Principle 1: Continuous improvement of the sales process is a fundamental necessity.
Not really possible to argue about this one is it? You sort of have to accept it’s validity immediately, right? It’s even a bit motherhood-and-apple-pie-ish. That said, this principle can only be ignored if the sales performance of your competitors is steadily degrading. If, on the other hand, they’re getting better and you are treading water, you’re falling behind on a relative scale.
(Oh by the way, by buying into core princiapal #1, by default, you’ve also bought into core principles 2 & 3.)
Principle 2: Objective metrics are required to determine the amount and rate of improvement.
Simply stated, one literally cannot know either the amount or the rate of improvement without hard, quantitative measurements. Without empirical data, claiming that you’re better this year than you were last year is exactly equal to …let’s be polite and call it blowing smoke. You don’t know. You’re guessing. You’re making empty, unsubstantiated claims.
(Not to belabor the point, but simply saying something is so, without proof, does not make it so.)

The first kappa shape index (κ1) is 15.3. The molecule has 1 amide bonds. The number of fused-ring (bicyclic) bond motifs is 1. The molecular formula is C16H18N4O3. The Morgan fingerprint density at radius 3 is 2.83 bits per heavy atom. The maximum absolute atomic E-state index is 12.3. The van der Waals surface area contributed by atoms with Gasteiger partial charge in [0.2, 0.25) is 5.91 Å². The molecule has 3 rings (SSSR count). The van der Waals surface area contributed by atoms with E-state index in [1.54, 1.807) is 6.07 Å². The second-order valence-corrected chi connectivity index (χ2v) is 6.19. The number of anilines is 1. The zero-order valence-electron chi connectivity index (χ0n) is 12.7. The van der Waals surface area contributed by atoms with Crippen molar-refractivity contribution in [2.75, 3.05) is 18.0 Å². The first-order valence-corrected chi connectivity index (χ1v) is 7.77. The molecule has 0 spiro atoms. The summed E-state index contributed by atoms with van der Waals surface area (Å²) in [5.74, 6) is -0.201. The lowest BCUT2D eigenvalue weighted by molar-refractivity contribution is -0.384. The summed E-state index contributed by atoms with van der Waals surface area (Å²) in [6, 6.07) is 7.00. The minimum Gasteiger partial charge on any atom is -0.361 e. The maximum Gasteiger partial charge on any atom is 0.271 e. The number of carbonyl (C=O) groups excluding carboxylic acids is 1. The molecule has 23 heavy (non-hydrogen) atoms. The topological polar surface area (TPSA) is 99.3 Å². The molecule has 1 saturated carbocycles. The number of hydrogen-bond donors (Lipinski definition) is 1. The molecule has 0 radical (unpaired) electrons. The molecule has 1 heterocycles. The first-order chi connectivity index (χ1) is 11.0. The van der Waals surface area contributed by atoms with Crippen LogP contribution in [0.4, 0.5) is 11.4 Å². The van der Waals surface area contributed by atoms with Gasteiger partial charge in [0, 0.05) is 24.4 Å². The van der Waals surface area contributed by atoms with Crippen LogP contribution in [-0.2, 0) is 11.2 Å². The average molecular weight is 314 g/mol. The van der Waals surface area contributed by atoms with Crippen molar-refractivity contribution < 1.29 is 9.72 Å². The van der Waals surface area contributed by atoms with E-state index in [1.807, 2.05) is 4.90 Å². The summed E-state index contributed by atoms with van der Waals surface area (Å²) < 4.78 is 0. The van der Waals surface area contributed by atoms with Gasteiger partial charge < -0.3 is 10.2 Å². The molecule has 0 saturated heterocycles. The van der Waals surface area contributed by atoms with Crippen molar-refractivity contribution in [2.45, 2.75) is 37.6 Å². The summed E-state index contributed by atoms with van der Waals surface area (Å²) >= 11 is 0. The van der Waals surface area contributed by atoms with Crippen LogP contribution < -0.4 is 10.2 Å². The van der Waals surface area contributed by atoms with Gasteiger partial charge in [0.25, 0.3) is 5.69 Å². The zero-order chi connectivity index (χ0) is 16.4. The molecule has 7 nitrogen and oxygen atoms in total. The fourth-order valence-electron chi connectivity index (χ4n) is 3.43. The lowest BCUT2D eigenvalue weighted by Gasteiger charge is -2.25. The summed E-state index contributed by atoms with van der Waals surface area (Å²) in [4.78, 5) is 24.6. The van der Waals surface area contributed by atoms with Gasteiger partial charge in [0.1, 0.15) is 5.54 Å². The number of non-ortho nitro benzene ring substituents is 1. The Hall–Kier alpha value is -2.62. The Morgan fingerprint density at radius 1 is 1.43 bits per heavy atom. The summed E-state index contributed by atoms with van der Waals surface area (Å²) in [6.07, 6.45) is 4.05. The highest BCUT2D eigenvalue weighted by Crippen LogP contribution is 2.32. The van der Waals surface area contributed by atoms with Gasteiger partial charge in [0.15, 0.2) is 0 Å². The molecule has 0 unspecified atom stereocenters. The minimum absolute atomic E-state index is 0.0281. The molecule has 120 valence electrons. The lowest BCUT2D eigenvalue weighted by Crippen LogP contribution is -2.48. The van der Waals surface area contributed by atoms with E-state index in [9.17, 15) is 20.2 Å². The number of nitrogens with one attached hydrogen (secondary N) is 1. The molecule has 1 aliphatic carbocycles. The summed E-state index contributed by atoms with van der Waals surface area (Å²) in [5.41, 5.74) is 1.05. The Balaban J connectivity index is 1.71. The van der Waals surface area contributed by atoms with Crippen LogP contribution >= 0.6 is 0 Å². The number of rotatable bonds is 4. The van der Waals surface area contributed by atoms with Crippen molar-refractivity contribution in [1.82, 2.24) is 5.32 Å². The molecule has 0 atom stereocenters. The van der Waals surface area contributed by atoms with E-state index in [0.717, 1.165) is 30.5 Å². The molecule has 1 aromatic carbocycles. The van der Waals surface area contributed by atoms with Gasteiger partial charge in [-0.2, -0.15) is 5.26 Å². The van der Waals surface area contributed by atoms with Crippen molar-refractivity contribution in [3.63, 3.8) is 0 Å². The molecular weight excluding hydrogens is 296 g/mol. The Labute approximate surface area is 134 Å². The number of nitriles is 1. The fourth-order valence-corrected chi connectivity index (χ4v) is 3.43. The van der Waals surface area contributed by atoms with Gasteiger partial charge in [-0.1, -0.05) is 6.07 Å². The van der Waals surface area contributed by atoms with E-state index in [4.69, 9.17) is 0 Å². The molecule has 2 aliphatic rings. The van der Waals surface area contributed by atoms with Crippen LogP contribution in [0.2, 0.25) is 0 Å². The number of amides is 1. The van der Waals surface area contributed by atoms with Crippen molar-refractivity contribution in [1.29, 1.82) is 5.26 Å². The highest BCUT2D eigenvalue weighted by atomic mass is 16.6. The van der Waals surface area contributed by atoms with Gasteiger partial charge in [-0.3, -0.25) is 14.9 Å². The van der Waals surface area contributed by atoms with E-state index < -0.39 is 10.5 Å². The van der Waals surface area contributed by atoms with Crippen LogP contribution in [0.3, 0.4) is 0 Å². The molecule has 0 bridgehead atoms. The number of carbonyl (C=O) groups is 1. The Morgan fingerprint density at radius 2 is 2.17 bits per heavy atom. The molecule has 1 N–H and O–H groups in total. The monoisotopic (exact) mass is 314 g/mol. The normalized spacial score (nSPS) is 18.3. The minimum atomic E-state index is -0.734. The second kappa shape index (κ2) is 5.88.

Principle 3: A well defined sales process is a pre-requisite for determining meaningful sales metrics.
Humor me. Grab a paper and pencil and quickly write down the 3 or 4 key metrics you’d use to judge the performance of your wicket-keeper. I’ll wait…
OK, if you’re an American, you’re most likely clueless. Lacking any knowledge whatever regarding the wicket-keeping process, you can’t think of a single, useful wicket-keeping metric. If you are not familiar with music, try naming a few metrics to judge the performance of a bassoon player. Without knowledge regarding the bassoon-playing process, bassoon-playing metrics cannot be defined. Get it?
By definition, a company actually has a sales process only if it is documented, thoroughly understood by the entire sales force and is consistently executed by them. If any of these three components is missing, then for all practical purposes, a sales process does not exist and useful, meaningful metrics cannot be defined.
So “professional” sales rep, or “inspiring” sales manger…
Have you implemented the three core principles in reverse order? Have you defined your sales process? Are you tracking and analyzing a bunch of hard metrics based on that process? Do you have data to prove the amount and pace of your improvement?
Or do you just beat your chest and proclaim that you’re getting better day by day?